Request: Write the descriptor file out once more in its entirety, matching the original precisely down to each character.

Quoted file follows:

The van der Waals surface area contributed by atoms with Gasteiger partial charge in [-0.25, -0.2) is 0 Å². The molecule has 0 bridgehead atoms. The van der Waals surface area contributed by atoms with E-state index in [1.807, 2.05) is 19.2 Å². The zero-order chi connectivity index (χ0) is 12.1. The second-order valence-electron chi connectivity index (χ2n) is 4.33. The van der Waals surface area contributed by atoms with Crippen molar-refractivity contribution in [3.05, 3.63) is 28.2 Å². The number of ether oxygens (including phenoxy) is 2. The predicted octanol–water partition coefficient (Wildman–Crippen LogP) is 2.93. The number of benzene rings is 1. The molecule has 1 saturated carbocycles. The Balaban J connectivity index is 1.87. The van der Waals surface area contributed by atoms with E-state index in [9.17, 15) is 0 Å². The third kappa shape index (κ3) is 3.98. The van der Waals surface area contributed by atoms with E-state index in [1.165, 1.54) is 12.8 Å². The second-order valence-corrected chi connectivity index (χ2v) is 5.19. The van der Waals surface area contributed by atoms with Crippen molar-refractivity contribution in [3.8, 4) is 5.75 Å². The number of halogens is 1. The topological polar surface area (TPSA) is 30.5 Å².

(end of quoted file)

The van der Waals surface area contributed by atoms with Gasteiger partial charge in [-0.25, -0.2) is 0 Å². The molecule has 0 bridgehead atoms. The van der Waals surface area contributed by atoms with E-state index in [1.807, 2.05) is 19.2 Å². The zero-order chi connectivity index (χ0) is 12.1. The second-order valence-electron chi connectivity index (χ2n) is 4.33. The van der Waals surface area contributed by atoms with Crippen molar-refractivity contribution in [3.05, 3.63) is 28.2 Å². The number of ether oxygens (including phenoxy) is 2. The predicted octanol–water partition coefficient (Wildman–Crippen LogP) is 2.93. The number of benzene rings is 1. The molecule has 1 saturated carbocycles. The Balaban J connectivity index is 1.87. The van der Waals surface area contributed by atoms with E-state index in [9.17, 15) is 0 Å². The third kappa shape index (κ3) is 3.98. The van der Waals surface area contributed by atoms with E-state index in [1.165, 1.54) is 12.8 Å². The second-order valence-corrected chi connectivity index (χ2v) is 5.19. The van der Waals surface area contributed by atoms with Crippen molar-refractivity contribution in [3.8, 4) is 5.75 Å². The number of halogens is 1. The topological polar surface area (TPSA) is 30.5 Å².